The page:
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Researchers Create Biodegradable Faux Leather Out of Tea


From The Mary Sue
By Maddy Myers
Photo: Iowa State University

Researchers at Iowa State University have found a new potential method for creating sustainable clothing, and it’s tea. Specifically, it’s a byproduct from kombucha tea that otherwise would get composted, but instead, it can be modified into a textile that resembles leather.

Much like a cup of tea, this textile requires a lot of patience and care to make. The kombucha tea leftovers, which are cellulose fibers, must be left in the lab to feed on some vinegar and sugar. Then, some bacteria and yeast get added into the mix. Eventually, a material will form on the surface of the mixture. That material can get harvested and dried, then used to make faux leather that is 100% biodegradable.

Young-A Lee, an associate professor at Iowa State, has written at length about the importance of the discovery of this fiber and what it could mean to encourage more sustainability in the fashion industry. She explains,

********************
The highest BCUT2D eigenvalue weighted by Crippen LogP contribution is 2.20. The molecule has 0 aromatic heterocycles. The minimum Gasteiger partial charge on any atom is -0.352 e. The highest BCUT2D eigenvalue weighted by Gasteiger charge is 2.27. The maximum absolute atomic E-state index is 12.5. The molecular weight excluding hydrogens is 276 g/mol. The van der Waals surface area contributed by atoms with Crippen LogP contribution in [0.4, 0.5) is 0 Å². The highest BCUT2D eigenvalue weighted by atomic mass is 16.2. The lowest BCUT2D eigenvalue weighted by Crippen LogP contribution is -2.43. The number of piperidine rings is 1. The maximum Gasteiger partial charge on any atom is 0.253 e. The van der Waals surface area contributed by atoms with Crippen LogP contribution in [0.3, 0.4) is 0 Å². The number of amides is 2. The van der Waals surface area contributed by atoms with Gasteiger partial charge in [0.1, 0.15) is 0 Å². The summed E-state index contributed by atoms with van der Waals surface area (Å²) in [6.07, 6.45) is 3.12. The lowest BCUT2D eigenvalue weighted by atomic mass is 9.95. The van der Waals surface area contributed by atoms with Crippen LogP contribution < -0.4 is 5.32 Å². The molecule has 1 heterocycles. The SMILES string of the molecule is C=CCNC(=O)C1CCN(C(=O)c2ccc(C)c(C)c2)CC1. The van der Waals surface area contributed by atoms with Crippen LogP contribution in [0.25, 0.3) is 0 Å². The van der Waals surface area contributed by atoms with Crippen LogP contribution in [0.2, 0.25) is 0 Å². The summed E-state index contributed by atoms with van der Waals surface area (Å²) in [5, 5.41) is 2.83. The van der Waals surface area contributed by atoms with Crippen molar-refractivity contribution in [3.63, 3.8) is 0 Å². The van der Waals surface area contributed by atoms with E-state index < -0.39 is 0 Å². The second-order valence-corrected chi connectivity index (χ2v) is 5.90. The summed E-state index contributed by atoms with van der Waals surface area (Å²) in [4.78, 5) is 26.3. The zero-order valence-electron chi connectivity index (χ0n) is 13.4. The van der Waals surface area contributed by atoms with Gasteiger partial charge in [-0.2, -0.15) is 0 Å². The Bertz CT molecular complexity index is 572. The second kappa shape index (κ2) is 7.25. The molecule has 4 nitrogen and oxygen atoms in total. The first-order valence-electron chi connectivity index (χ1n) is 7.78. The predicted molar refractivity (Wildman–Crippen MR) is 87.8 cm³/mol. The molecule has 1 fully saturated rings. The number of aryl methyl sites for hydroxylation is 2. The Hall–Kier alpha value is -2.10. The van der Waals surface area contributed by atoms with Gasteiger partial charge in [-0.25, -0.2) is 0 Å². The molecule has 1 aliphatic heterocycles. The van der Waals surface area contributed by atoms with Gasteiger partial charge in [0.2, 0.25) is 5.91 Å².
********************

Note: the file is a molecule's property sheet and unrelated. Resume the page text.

Fashion, to most people, is an ephemeral expression of culture, art, and technology manifesting itself in form. Fashion companies keep producing new materials and clothing, from season to season, year to year, to fulfill consumers’ desire and needs. Think about where these items eventually go. They will take tremendous underground spaces of the Earth like other trash.
Lee is likely referring here to the problem of “Fast Fashion,” a cycle in which cheap clothes get produced by underpaid, overworked laborers. Then, the clothes don’t last, so they end up in landfills. Lee’s product could degrade into the soil, rather than take up space in a landfill.

What’s the downside? Unfortunately, the cellulose fiber doesn’t do so well with resisting moisture. I guess it makes sense that a product made out of tea might absorb water, but obviously, that’s exactly what you wouldn’t want your shoes and clothes to do.

The researchers are still working on a solution to this problem, as well as the issue of how long it takes the fibers to grow. Although the tea leather isn’t yet ready for mass production, Lee and her colleagues are confident that their research could eventually lead the fashion industry towards more sustainable textiles.


Read the original here.